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151
Regularization and variable selection via the Elastic Net
 Journal of the Royal Statistical Society, Series B
, 2005
"... Summary. We propose the elastic net, a new regularization and variable selection method. Real world data and a simulation study show that the elastic net often outperforms the lasso, while enjoying a similar sparsity of representation. In addition, the elastic net encourages a grouping effect, where ..."
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Cited by 360 (8 self)
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Summary. We propose the elastic net, a new regularization and variable selection method. Real world data and a simulation study show that the elastic net often outperforms the lasso, while enjoying a similar sparsity of representation. In addition, the elastic net encourages a grouping effect, where strongly correlated predictors tend to be in or out of the model together.The elastic net is particularly useful when the number of predictors (p) is much bigger than the number of observations (n). By contrast, the lasso is not a very satisfactory variable selection method in the p n case. An algorithm called LARSEN is proposed for computing elastic net regularization paths efficiently, much like algorithm LARS does for the lasso.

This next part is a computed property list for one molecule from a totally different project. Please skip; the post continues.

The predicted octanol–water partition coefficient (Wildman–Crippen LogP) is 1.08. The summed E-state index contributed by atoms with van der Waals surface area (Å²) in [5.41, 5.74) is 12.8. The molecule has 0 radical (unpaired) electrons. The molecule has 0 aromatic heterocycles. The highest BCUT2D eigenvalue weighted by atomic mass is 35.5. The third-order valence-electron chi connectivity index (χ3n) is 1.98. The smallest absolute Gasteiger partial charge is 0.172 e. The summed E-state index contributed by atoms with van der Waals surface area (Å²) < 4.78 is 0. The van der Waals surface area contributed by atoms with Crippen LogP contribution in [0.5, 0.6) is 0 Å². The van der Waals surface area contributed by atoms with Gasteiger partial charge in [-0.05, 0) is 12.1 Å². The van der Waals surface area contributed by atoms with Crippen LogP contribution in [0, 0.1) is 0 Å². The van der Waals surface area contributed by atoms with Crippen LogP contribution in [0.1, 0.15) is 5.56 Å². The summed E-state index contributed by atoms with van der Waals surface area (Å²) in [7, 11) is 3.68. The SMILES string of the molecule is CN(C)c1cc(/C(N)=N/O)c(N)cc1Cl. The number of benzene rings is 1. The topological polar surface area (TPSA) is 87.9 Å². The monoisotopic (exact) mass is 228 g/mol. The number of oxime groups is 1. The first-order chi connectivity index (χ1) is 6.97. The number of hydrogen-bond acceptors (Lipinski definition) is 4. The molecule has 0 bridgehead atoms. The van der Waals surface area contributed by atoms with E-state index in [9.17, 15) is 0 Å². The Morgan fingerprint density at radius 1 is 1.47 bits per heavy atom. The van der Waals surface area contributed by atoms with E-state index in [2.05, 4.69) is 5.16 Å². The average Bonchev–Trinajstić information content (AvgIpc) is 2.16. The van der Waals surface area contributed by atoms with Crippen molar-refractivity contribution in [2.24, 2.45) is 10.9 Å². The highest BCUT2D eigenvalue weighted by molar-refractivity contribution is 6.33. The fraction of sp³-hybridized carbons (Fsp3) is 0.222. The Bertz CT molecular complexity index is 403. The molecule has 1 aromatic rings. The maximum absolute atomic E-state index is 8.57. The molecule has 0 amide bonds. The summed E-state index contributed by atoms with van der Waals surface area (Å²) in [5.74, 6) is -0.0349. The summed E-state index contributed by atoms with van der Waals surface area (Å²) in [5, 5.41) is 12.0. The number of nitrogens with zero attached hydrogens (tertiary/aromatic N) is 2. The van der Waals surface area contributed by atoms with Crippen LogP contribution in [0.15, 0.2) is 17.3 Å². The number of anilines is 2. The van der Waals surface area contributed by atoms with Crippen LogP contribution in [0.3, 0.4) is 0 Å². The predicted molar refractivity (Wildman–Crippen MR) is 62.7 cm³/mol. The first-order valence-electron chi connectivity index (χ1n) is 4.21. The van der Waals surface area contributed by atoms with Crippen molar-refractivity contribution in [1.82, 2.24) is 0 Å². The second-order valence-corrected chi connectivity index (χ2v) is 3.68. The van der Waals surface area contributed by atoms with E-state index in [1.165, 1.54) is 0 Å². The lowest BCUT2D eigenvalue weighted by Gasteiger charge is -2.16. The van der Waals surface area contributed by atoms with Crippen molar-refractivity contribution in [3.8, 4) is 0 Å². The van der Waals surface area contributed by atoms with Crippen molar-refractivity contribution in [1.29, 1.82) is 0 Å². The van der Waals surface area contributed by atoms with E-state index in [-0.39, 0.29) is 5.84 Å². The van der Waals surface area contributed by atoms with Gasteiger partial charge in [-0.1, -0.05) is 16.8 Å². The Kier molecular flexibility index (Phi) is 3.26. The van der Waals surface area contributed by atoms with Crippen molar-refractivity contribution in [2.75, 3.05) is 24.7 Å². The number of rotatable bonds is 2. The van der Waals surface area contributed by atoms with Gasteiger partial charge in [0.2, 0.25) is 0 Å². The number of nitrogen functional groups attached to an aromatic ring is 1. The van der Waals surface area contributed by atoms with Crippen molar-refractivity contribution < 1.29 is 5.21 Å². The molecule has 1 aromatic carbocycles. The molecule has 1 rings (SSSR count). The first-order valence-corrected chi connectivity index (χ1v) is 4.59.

Consensus clustering  A resamplingbased method for class discovery and visualization of gene expression microarray data
 MACHINE LEARNING, FUNCTIONAL GENOMICS SPECIAL ISSUE
, 2003
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Sparse graphical models for exploring gene expression data
 Journal of Multivariate Analysis
, 2004
"... DMS0112069. Any opinions, findings, and conclusions or recommendations expressed in this material are ..."
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Cited by 132 (22 self)
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DMS0112069. Any opinions, findings, and conclusions or recommendations expressed in this material are
Correcting sample selection bias by unlabeled data